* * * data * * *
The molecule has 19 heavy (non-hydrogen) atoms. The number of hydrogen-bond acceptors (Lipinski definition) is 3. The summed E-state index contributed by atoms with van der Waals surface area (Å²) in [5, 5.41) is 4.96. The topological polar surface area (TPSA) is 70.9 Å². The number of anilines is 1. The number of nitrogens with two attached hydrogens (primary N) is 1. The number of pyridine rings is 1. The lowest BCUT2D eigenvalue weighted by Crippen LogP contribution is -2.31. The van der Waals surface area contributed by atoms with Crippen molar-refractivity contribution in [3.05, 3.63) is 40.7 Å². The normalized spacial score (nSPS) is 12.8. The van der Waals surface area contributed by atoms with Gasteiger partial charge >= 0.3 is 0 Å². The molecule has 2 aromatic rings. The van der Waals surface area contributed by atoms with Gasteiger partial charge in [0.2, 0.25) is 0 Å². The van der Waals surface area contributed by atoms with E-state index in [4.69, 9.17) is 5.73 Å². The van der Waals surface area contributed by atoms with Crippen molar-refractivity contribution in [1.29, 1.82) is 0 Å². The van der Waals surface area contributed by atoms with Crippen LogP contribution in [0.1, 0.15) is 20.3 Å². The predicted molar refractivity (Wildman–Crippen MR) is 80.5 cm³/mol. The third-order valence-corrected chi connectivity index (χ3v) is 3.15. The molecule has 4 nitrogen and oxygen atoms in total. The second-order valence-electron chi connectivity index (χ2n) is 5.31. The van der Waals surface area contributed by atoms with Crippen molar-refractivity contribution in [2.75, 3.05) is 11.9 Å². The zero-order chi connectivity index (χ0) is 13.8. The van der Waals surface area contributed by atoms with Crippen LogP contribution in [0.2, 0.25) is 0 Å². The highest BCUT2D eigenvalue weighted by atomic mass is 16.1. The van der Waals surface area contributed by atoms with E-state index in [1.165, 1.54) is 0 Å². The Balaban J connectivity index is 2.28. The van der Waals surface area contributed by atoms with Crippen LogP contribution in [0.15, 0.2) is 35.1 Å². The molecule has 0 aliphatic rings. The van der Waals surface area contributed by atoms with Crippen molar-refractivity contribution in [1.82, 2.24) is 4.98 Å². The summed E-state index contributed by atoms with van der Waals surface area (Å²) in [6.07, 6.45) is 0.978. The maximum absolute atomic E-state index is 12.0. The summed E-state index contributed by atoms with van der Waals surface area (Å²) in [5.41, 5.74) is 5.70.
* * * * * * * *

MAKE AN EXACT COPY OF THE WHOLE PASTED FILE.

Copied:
The molecule has 19 heavy (non-hydrogen) atoms. The number of hydrogen-bond acceptors (Lipinski definition) is 3. The summed E-state index contributed by atoms with van der Waals surface area (Å²) in [5, 5.41) is 4.96. The topological polar surface area (TPSA) is 70.9 Å². The number of anilines is 1. The number of nitrogens with two attached hydrogens (primary N) is 1. The number of pyridine rings is 1. The lowest BCUT2D eigenvalue weighted by Crippen LogP contribution is -2.31. The van der Waals surface area contributed by atoms with Crippen molar-refractivity contribution in [3.05, 3.63) is 40.7 Å². The normalized spacial score (nSPS) is 12.8. The van der Waals surface area contributed by atoms with Gasteiger partial charge >= 0.3 is 0 Å². The molecule has 2 aromatic rings. The van der Waals surface area contributed by atoms with Gasteiger partial charge in [0.2, 0.25) is 0 Å². The van der Waals surface area contributed by atoms with E-state index in [4.69, 9.17) is 5.73 Å². The van der Waals surface area contributed by atoms with Crippen molar-refractivity contribution in [1.29, 1.82) is 0 Å². The van der Waals surface area contributed by atoms with Crippen LogP contribution in [0.1, 0.15) is 20.3 Å². The predicted molar refractivity (Wildman–Crippen MR) is 80.5 cm³/mol. The third-order valence-corrected chi connectivity index (χ3v) is 3.15. The molecule has 4 nitrogen and oxygen atoms in total. The second-order valence-electron chi connectivity index (χ2n) is 5.31. The van der Waals surface area contributed by atoms with Crippen molar-refractivity contribution in [2.75, 3.05) is 11.9 Å². The zero-order chi connectivity index (χ0) is 13.8. The van der Waals surface area contributed by atoms with Crippen LogP contribution in [0.2, 0.25) is 0 Å². The highest BCUT2D eigenvalue weighted by atomic mass is 16.1. The van der Waals surface area contributed by atoms with E-state index in [1.165, 1.54) is 0 Å². The Balaban J connectivity index is 2.28. The van der Waals surface area contributed by atoms with Crippen LogP contribution in [0.15, 0.2) is 35.1 Å². The molecule has 0 aliphatic rings. The van der Waals surface area contributed by atoms with Crippen molar-refractivity contribution in [1.82, 2.24) is 4.98 Å². The summed E-state index contributed by atoms with van der Waals surface area (Å²) in [6.07, 6.45) is 0.978. The maximum absolute atomic E-state index is 12.0. The summed E-state index contributed by atoms with van der Waals surface area (Å²) in [5.41, 5.74) is 5.70.